What is Eucharistic Adoration?
Understood simply, Eucharistic Adoration is adoring or honoring the Eucharistic Presence of Christ. In a deeper sense, it involves "the contemplation of the Mystery of Christ truly present before us". During Eucharistic Adoration, we "watch and wait", we remain "silent" in His Presence and open ourselves to His Graces which flow from the Eucharist ... By worshiping the Eucharistic Jesus, we become what God wants us to be! Like a magnet, The Lord draws us to Himself and gently transforms us. In its fullest essence ... Eucharistic Adoration is "God and Man reaching out for each other, at the same time!" The Eucharist is: Jesus truly present - Body, Blood, Soul, and Divinity!
At the moment of Consecration, during the Mass, the "gifts" of bread and wine are transformed (transubstantiated) into the actual Body and Blood of Christ, at the Altar. This means that they are not only spiritually transformed, but rather are actually (substantially) transformed into the Body and Blood of Christ. The elements retain the appearance of bread and wine, but are indeed the actual Body and Blood of Christ. This is what is meant by Real Presence: the actual, physical presence of Jesus in the Eucharist. Christ instituted this Holy Sacrament of the Eucharist in order to remain with mankind until the end of time (Jn. 14:18). Because, as Catholics, we believe that Christ is truly and substantially present in the Eucharist, the Blessed Sacrament is given the same adoration and devotion that is accorded to Christ.
At the beginning of the exposition of the Blessed Sacrament, a priest or deacon removes the sacred host from the tabernacle and places it in the Monstrance on the Altar for adoration by the faithful. "Monstrance" is the vessel used in the Church to display the consecrated Eucharistic Host, during Eucharistic adoration or benediction. The word monstrance comes from the Latin word monstrare, meaning "to expose". It is known in Latin as an Ostensorium. When a consecrated host is placed in the monstrance, It is said to be a solemn exposition. When the Monstrance contains the Sacred Host, the priest does not touch it with his bare hands, but instead, holds it with a humeral veil, a wide band of cloth that covers his shoulders (humera) and has pleats on the inside in which he places his hands. At all other times, the reserved Sacrament is kept locked in the Tabernacle, so that the faithful may pray in the presence of the Sacrament.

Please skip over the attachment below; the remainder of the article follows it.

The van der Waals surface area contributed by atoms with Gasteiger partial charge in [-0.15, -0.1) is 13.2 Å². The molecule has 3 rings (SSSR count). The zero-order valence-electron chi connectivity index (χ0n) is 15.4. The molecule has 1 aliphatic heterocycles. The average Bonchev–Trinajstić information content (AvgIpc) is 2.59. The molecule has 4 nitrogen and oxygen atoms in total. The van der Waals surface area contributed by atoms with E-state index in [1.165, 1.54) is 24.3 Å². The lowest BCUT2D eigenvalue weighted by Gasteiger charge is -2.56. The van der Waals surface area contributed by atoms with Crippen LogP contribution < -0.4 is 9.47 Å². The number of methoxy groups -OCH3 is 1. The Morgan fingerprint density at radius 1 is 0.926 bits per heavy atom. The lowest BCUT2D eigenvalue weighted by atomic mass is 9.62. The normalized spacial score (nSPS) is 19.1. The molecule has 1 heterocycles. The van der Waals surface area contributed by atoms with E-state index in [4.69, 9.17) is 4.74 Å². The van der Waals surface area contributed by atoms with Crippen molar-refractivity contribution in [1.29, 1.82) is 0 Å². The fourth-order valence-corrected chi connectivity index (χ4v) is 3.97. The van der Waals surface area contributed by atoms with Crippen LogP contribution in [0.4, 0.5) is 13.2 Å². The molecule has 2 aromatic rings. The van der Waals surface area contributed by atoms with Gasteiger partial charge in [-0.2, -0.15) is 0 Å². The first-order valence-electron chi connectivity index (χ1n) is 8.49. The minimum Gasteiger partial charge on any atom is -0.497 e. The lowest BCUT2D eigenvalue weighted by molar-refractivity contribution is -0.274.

"Perpetual Adoration" is Eucharistic Adoration round the clock (that is, twenty-four hours a day). A "Holy Hour" is "Eucharistic Adoration of Reparation" which lasts for about an hour. Adoration ceremonies traditionally include Scripture readings, hymns, prayers and time for silent adoration. Eucharistic exposition and benediction is a complete liturgical service. Eucharistic exposition and benediction is a complete liturgical service in its own right and is to be celebrated as such. Eucharistic exposition and benediction are no longer considered devotions, but rather are a part of the Church's official liturgy.
This liturgy is designed to "acknowledge Christ's marvelous presence in the Sacrament and invites us to the spiritual union with Him that culminates in sacramental communion". (Order for Solemn Exposition of the Holy Eucharist, number 7). In the past, benediction was sometimes added on to the end of another service or devotion, this is no longer done.